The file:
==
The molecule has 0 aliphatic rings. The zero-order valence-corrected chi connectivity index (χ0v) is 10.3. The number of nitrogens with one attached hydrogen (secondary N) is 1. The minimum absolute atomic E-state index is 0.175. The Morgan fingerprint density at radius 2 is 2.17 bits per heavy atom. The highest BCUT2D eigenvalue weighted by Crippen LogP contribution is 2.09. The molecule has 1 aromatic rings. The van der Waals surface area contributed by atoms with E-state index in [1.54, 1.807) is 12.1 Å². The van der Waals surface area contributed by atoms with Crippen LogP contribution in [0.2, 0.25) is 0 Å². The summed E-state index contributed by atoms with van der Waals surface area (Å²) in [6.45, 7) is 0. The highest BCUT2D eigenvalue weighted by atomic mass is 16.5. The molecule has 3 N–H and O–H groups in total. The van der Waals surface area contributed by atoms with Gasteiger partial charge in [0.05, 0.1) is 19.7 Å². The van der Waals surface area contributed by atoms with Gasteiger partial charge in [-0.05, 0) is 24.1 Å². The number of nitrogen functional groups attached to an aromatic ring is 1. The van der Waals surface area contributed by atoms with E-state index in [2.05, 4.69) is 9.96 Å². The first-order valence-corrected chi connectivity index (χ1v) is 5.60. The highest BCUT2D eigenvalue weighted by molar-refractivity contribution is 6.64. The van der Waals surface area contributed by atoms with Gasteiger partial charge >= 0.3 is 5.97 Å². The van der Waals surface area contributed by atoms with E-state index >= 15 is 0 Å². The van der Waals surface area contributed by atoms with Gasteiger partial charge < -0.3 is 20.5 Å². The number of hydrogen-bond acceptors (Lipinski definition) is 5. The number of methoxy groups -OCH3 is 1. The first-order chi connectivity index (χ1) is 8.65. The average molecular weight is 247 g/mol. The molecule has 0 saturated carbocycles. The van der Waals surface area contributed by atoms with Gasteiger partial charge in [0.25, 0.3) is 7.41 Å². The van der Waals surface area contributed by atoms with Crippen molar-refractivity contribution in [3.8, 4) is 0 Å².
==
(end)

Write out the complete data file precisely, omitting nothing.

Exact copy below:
The molecule has 0 aliphatic rings. The zero-order valence-corrected chi connectivity index (χ0v) is 10.3. The number of nitrogens with one attached hydrogen (secondary N) is 1. The minimum absolute atomic E-state index is 0.175. The Morgan fingerprint density at radius 2 is 2.17 bits per heavy atom. The highest BCUT2D eigenvalue weighted by Crippen LogP contribution is 2.09. The molecule has 1 aromatic rings. The van der Waals surface area contributed by atoms with E-state index in [1.54, 1.807) is 12.1 Å². The van der Waals surface area contributed by atoms with Crippen LogP contribution in [0.2, 0.25) is 0 Å². The summed E-state index contributed by atoms with van der Waals surface area (Å²) in [6.45, 7) is 0. The highest BCUT2D eigenvalue weighted by atomic mass is 16.5. The molecule has 3 N–H and O–H groups in total. The van der Waals surface area contributed by atoms with Gasteiger partial charge in [0.05, 0.1) is 19.7 Å². The van der Waals surface area contributed by atoms with Gasteiger partial charge in [-0.05, 0) is 24.1 Å². The number of nitrogen functional groups attached to an aromatic ring is 1. The van der Waals surface area contributed by atoms with E-state index in [2.05, 4.69) is 9.96 Å². The first-order valence-corrected chi connectivity index (χ1v) is 5.60. The highest BCUT2D eigenvalue weighted by molar-refractivity contribution is 6.64. The van der Waals surface area contributed by atoms with Gasteiger partial charge >= 0.3 is 5.97 Å². The van der Waals surface area contributed by atoms with E-state index >= 15 is 0 Å². The van der Waals surface area contributed by atoms with Gasteiger partial charge < -0.3 is 20.5 Å². The number of hydrogen-bond acceptors (Lipinski definition) is 5. The number of methoxy groups -OCH3 is 1. The first-order chi connectivity index (χ1) is 8.65. The average molecular weight is 247 g/mol. The molecule has 0 saturated carbocycles. The van der Waals surface area contributed by atoms with Gasteiger partial charge in [0.25, 0.3) is 7.41 Å². The van der Waals surface area contributed by atoms with Crippen molar-refractivity contribution in [3.8, 4) is 0 Å².